Honda Fit, 2008: Weidel on Wheels

James Raia

fitGas mileage and price are two major selling points, and considering the cost of gas these and turbulent economy, perhaps this vehicle is just the right Fit. Pardon the pun, but there’s definitely more interest in Honda’s smallest and least expensive car.

So, let’s state upfront its price and gas mileage. The base model Fit costs $13,453 and mileage range from 27-33 mpg (with a manual transmission).

So, it’s easy to see where the Fit fits a tight budge. Adding one more car to its extensive stable of vehicles, the Japanese manufacturer introduced the Fit in 2007, replacing the Civic as its entry-level vehicle.

Although the Fit was new to the United States, it’s been sold in Japan since 2001 and progressed to the European market one year later.

Another reason the Fit is considered by youthful car shoppers is it’s a four-door hatchback that seats five and offers versatility. Another feature sure to interest the younger generation is a dealer-installed adapter where an iPod can be hooked into a four-speaker audio system.fitHonda made no changes to the 2008 Fit, but a major redesign took place with already available 2009 models. One major difference is the 2009s are longer and wider but maintain the same curb weight.

Despite the same criticism that greeted the Element, a quirky sport utility vehicle, the Honda design team succeeded with the Fit. One of its hailed features is the “Magic Seat,” the second row that can fold down or the bottom can flip up, transforming into multiple cargo configurations that offer as much room as the much larger Accord.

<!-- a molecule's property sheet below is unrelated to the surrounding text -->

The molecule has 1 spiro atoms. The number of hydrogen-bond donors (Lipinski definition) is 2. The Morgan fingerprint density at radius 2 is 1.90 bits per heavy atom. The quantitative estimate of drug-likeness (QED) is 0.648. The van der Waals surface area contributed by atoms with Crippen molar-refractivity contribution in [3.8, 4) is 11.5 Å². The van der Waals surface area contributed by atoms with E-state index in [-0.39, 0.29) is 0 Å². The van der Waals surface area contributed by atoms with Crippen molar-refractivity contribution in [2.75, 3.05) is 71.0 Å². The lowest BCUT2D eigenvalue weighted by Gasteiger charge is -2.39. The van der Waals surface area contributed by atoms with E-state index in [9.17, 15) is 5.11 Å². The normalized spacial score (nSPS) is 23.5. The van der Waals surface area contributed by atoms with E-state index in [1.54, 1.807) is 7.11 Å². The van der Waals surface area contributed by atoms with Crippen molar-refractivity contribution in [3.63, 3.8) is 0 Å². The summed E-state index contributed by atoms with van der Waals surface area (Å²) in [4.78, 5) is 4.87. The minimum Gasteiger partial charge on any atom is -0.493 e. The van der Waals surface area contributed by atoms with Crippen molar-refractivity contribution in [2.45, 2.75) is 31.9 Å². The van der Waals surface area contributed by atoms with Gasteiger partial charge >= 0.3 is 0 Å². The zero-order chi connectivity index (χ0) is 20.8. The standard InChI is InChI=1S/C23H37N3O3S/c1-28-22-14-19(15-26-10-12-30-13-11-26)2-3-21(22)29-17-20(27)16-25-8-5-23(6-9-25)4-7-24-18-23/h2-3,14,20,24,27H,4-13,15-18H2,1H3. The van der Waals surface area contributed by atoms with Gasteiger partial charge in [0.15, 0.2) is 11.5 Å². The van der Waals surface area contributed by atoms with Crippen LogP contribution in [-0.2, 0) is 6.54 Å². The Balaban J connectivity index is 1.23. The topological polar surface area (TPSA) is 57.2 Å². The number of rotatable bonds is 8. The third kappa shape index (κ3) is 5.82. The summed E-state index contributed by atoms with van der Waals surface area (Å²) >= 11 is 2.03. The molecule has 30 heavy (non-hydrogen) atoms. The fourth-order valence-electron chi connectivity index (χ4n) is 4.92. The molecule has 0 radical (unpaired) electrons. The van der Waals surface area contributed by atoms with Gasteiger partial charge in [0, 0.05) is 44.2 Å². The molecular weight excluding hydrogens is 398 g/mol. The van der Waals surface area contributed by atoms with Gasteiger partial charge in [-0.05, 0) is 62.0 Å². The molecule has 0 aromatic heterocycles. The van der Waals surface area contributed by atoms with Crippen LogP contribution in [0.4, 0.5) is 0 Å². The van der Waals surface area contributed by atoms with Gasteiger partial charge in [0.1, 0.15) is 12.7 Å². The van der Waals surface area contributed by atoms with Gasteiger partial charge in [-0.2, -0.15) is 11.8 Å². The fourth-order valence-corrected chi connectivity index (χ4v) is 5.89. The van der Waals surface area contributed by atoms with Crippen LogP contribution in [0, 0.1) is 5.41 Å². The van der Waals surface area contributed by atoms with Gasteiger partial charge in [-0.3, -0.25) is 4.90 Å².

“Magical” might be a stretch. But with the second-row flipped up, there’s more than 90 cubic inches of interior cargo space. Even when the seats are in regular mode, the back compartment can accommodate several grocery bags or two normal-size suitcases.

The Fit is not the swiftest car. Still, for a 1.5-liter, 16-valve VTEC 4-cylinder car with 109 horsepower, it possesses decent acceleration. It’s lightweight (2,551 pounds) and peppy.

The Fit is fun to drive, especially the upgraded sport model ($16,070). It has a five-speed automatic transmission and paddle-shift switches mounted on the steering wheel. It’s agile, navigates corners well and brakes well.

The Fit is noisy at high speeds and can meander between lanes on a windy day. It also has a small, (10.8-gallons) fuel tank, which means more frequent gas station trips for a vehicle that gets wonderful mileage.


Power — 1.5-liter, 16-valve, VTEC 4-cylinder;Estimated Mileage — 27 mpg (city) 33 mpg (hwy); Standard Features — antilock brakes; tire-pressure monitor; tilt steering wheel; AM/FM/CD player; wheel covers; rear defogger; power windows, doors, mirrors; Warranty — Powertrain 5 years/60,000 miles; Bumper-to-bumper 3 years/36,000 miles; Corrosion 5 years/unlimited miles.

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